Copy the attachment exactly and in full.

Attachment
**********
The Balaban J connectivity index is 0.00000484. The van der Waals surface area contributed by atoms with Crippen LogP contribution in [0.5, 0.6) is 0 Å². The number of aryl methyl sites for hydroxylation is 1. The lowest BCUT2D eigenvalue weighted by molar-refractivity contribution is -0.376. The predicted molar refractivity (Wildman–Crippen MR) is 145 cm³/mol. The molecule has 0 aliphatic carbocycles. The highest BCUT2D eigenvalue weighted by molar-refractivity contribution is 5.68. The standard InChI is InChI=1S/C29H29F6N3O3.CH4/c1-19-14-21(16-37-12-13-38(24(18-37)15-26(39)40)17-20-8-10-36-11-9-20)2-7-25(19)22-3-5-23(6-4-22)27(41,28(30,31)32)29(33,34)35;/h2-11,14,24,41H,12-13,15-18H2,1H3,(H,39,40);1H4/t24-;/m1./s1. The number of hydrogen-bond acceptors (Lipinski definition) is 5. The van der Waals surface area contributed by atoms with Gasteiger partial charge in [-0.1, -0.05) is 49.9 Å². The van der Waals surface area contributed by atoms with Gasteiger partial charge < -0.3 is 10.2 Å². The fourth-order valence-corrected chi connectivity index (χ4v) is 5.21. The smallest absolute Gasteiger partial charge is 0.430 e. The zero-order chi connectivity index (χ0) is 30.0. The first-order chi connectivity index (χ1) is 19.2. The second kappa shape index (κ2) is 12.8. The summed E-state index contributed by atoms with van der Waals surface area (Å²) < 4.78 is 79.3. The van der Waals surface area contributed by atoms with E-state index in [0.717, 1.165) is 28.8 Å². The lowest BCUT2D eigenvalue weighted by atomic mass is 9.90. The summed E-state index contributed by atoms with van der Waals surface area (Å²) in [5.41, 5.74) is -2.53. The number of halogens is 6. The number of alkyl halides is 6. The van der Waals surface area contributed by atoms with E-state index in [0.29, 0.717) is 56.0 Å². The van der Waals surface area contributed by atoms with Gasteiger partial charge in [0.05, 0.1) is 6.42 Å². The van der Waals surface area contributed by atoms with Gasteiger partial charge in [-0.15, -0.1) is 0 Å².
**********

The Balaban J connectivity index is 0.00000484. The van der Waals surface area contributed by atoms with Crippen LogP contribution in [0.5, 0.6) is 0 Å². The number of aryl methyl sites for hydroxylation is 1. The lowest BCUT2D eigenvalue weighted by molar-refractivity contribution is -0.376. The predicted molar refractivity (Wildman–Crippen MR) is 145 cm³/mol. The molecule has 0 aliphatic carbocycles. The highest BCUT2D eigenvalue weighted by molar-refractivity contribution is 5.68. The standard InChI is InChI=1S/C29H29F6N3O3.CH4/c1-19-14-21(16-37-12-13-38(24(18-37)15-26(39)40)17-20-8-10-36-11-9-20)2-7-25(19)22-3-5-23(6-4-22)27(41,28(30,31)32)29(33,34)35;/h2-11,14,24,41H,12-13,15-18H2,1H3,(H,39,40);1H4/t24-;/m1./s1. The number of hydrogen-bond acceptors (Lipinski definition) is 5. The van der Waals surface area contributed by atoms with Gasteiger partial charge in [-0.1, -0.05) is 49.9 Å². The van der Waals surface area contributed by atoms with Gasteiger partial charge < -0.3 is 10.2 Å². The fourth-order valence-corrected chi connectivity index (χ4v) is 5.21. The smallest absolute Gasteiger partial charge is 0.430 e. The zero-order chi connectivity index (χ0) is 30.0. The first-order chi connectivity index (χ1) is 19.2. The second kappa shape index (κ2) is 12.8. The summed E-state index contributed by atoms with van der Waals surface area (Å²) < 4.78 is 79.3. The van der Waals surface area contributed by atoms with E-state index in [0.717, 1.165) is 28.8 Å². The lowest BCUT2D eigenvalue weighted by atomic mass is 9.90. The summed E-state index contributed by atoms with van der Waals surface area (Å²) in [5.41, 5.74) is -2.53. The number of halogens is 6. The number of alkyl halides is 6. The van der Waals surface area contributed by atoms with E-state index in [0.29, 0.717) is 56.0 Å². The van der Waals surface area contributed by atoms with Gasteiger partial charge in [0.05, 0.1) is 6.42 Å². The van der Waals surface area contributed by atoms with Gasteiger partial charge in [-0.15, -0.1) is 0 Å².